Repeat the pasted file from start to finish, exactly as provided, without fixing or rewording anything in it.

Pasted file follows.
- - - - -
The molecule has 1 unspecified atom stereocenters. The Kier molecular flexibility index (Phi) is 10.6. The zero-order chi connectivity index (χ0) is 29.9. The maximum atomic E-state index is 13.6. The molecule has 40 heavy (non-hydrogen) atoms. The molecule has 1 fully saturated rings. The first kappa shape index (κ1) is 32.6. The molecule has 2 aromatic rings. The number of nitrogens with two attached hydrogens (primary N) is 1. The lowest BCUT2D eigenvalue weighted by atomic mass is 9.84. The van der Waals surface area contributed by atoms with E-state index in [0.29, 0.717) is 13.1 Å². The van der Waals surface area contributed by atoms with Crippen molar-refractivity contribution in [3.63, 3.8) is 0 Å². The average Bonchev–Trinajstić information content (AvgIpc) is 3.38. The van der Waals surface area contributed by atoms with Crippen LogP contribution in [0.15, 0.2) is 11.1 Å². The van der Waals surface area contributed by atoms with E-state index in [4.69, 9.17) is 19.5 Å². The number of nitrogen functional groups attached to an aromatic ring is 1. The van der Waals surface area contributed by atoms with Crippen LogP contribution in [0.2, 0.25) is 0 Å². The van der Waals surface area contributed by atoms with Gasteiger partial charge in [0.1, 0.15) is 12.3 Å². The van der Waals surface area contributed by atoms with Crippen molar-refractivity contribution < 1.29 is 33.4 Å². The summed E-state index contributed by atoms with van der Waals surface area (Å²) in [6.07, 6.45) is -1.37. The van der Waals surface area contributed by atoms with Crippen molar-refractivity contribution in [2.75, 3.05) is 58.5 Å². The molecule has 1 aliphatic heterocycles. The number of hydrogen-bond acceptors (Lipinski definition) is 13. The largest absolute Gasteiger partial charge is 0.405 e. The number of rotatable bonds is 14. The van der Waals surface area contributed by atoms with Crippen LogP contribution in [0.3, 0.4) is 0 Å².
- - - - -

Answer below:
The molecule has 1 unspecified atom stereocenters. The Kier molecular flexibility index (Phi) is 10.6. The zero-order chi connectivity index (χ0) is 29.9. The maximum atomic E-state index is 13.6. The molecule has 40 heavy (non-hydrogen) atoms. The molecule has 1 fully saturated rings. The first kappa shape index (κ1) is 32.6. The molecule has 2 aromatic rings. The number of nitrogens with two attached hydrogens (primary N) is 1. The lowest BCUT2D eigenvalue weighted by atomic mass is 9.84. The van der Waals surface area contributed by atoms with E-state index in [0.29, 0.717) is 13.1 Å². The van der Waals surface area contributed by atoms with Crippen molar-refractivity contribution in [3.63, 3.8) is 0 Å². The average Bonchev–Trinajstić information content (AvgIpc) is 3.38. The van der Waals surface area contributed by atoms with Crippen LogP contribution in [0.15, 0.2) is 11.1 Å². The van der Waals surface area contributed by atoms with E-state index in [4.69, 9.17) is 19.5 Å². The number of nitrogen functional groups attached to an aromatic ring is 1. The van der Waals surface area contributed by atoms with Crippen LogP contribution in [0.2, 0.25) is 0 Å². The van der Waals surface area contributed by atoms with Gasteiger partial charge in [0.1, 0.15) is 12.3 Å². The van der Waals surface area contributed by atoms with Crippen molar-refractivity contribution < 1.29 is 33.4 Å². The summed E-state index contributed by atoms with van der Waals surface area (Å²) in [6.07, 6.45) is -1.37. The van der Waals surface area contributed by atoms with Crippen molar-refractivity contribution in [2.75, 3.05) is 58.5 Å². The molecule has 1 aliphatic heterocycles. The number of hydrogen-bond acceptors (Lipinski definition) is 13. The largest absolute Gasteiger partial charge is 0.405 e. The number of rotatable bonds is 14. The van der Waals surface area contributed by atoms with Crippen LogP contribution in [0.3, 0.4) is 0 Å².